Government accused of stealth tax

The Government was yesterday accused of imposing its first "stealth tax" by slashing the rebate paid to pension schemes when people contract out of the state pension.

The move will see rebates falling from 5.3 per cent to 4.8 per cent and will affect around eight million people in final salary pension schemes, in the private and public sectors.

The rebate is split between scheme members and employers, meaning that staff will likely face higher National Insurance bills while their employers face increased costs to make up the lost funding.

Those who contract out of the State Second Pension pay a reduced rate of National Insurance Contributions (NICs). Employers providing contracted-out pension schemes also pay a lower rate of NICs for those employees who join their schemes. To create the new 4.8 per cent rate, employer rebates are falling from 3.7 per cent to 3.4 per cent and employee rebates from 1.6 per cent to 1.4 per cent.

Joanne Segars, chief executive of the National Association of Pension Funds (NAPF), said: "This is a stealth tax on people saving into a pension, and a further squeeze on the employers trying to help them. Cutting the value of the rebate will raise the operating costs of final salary schemes, and is likely to spur more employers to close these pensions to staff. The Government should be supporting workplace pension schemes, not saddling them with extra costs."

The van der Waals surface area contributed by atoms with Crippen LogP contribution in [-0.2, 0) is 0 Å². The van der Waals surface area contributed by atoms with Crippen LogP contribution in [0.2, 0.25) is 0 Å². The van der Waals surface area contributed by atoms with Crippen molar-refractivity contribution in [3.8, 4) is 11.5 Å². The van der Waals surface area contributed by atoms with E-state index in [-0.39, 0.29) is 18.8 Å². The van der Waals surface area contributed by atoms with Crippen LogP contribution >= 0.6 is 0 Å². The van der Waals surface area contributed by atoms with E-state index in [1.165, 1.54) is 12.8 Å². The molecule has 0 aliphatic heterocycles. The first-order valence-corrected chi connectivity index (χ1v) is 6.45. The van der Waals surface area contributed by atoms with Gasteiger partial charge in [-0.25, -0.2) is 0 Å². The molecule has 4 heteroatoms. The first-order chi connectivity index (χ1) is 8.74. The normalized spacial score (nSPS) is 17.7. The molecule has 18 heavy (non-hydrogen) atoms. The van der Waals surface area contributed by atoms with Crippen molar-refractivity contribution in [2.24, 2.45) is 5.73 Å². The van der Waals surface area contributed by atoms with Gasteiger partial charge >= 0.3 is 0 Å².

News of the cut, which follows advice given by the Government Actuaries Department, was released yesterday. It came as the body set up to provide workplace pensions for employees of companies that do not offer them selected its first asset managers to steward their investments. The National Employment Savings Trust has hired UBS, State Street and Black Rock to manage five different funds.

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